Withdrawals from a Thrift Savings Plan may be Retirement Benefits from other than Privately Funded Sources


Missouri Department of Revenue, MO—LR 8197,Missouri,(Jun. 17, 2022)

Taxpayer was a retired Federal government employee who worked for the USPS. Under the Federal Employees Retirement System (FERS), they receive a pension from the Office of Personnel Management. In addition, taxpayer has a component of their retirement under FERS as a defined-contribution plan, known as the Thrift Savings Plan (TSP). This plan is overseen by the United States Congress and funded by both employee contributions as well as agency matching employer contributions (the USPS). Two years ago, approximately $250,000 was transferred from the TSP into an IRA account. Additionally, in May of 2022, approximately $68,000 was transferred from the same IRA account into the original TSP account.


Withdrawals made in retirement from the TSP are “retirement benefits received from sources other than privately funded sources” for purposes of section 143.124.5, except for the portion of those withdrawals attributable to the funds transferred from the IRA.

Section 143.124, RSMo, prescribes when certain retirement benefits or allowances may be subtracted from an individual income taxpayer’s Missouri adjusted gross income. This statute identifies retirement benefits or allowances as either “from any privately funded sources” or “from sources other than privately funded sources.” Subsection 3 of Section 143.124 describes the circumstances under which a taxpayer may subtract “any retirement allowance received from any privately funded sources,” for tax years beginning on or after January 1, 2002, and subsection 5 describes the circumstances under which “retirement benefits received from sources other than privately funded sources” may be subtracted for tax years beginning on or after January 1, 2007.

Generally, the retirement benefits allowed to be subtracted under Section 143.124, RSMo, must have been included in the taxpayer’s federal adjusted gross income and not otherwise deducted in calculating Missouri taxable income. For retirement benefits from “sources other than privately funded sources[,]” the maximum possible subtraction is equal to a figure called the “maximum Social Security benefit available”, which began at $32,500 for tax year 2007 and has been increased for inflation. To be eligible for this maximum subtraction, a taxpayer must have Missouri adjusted gross income equal to or less than the threshold of $85,000 (if filing as single, head of household, qualifying widow(er), or married filing separately) or $100,000 (if married filing combined). For each dollar by which the taxpayer’s Missouri adjusted gross income exceeds the applicable threshold, the maximum subtraction allowed to that taxpayer is reduced by a dollar.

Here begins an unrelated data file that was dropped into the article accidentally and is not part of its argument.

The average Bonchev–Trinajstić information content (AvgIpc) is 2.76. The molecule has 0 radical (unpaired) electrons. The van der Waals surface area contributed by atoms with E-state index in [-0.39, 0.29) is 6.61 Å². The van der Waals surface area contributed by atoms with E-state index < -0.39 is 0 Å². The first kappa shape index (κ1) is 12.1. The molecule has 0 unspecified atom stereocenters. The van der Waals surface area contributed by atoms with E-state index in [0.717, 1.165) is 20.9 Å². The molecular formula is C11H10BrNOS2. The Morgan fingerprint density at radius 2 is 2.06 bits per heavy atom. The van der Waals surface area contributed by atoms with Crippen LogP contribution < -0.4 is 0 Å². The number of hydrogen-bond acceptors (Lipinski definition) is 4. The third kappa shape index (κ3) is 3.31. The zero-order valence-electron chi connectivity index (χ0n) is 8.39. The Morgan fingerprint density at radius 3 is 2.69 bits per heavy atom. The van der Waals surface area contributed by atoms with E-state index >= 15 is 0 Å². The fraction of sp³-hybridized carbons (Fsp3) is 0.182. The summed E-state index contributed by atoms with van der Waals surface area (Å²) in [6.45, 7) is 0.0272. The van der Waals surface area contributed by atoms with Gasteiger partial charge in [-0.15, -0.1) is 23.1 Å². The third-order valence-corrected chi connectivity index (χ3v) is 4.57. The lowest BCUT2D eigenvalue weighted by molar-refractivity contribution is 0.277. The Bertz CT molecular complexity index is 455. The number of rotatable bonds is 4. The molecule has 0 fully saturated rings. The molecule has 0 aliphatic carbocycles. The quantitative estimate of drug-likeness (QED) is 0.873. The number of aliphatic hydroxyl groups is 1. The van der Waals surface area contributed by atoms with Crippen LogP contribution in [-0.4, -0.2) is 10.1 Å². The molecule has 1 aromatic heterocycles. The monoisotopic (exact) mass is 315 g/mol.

The TSP is administered through an entity created by federal law and is a “governmental plan.” IRC Section 414(d) defines this term and reads, in part, as follows:

For purposes of this part, the term “governmental plan” means a plan established and maintained for its employees by the Government of the United States, by the government of any State or political subdivision thereof, or by any agency or instrumentality of any of the foregoing.

Although this plan is funded, in part, by employee contributions, the federal government established and maintains the plan and is the payer of the benefits. Moreover, the taxpayer’s employee contributions were deducted from compensation paid to the taxpayer by the taxpayer’s government employer. Except for the portion of the withdrawals attributable to funds transferred from the IRA, benefits paid by this plan are not from privately funded sources, but are from sources other than privately funded sources, for the purposes of Section 143.124.5.

By contrast, an IRA is “a trust created or organized […] for the exclusive benefit of an individual or his beneficiaries” and the trustee generally must be a bank. IRC Section 408(a). An IRA is a private source of funding for retirement and, when funds are transferred or rolled over from an IRA into a TSP, the funds do not lose their character as a private source of retirement benefits. Accordingly, the portion of a withdrawal in retirement from a TSP is a retirement benefit “from any privately funded sources” to the extent the amount withdrawn is attributable to funds from the IRA.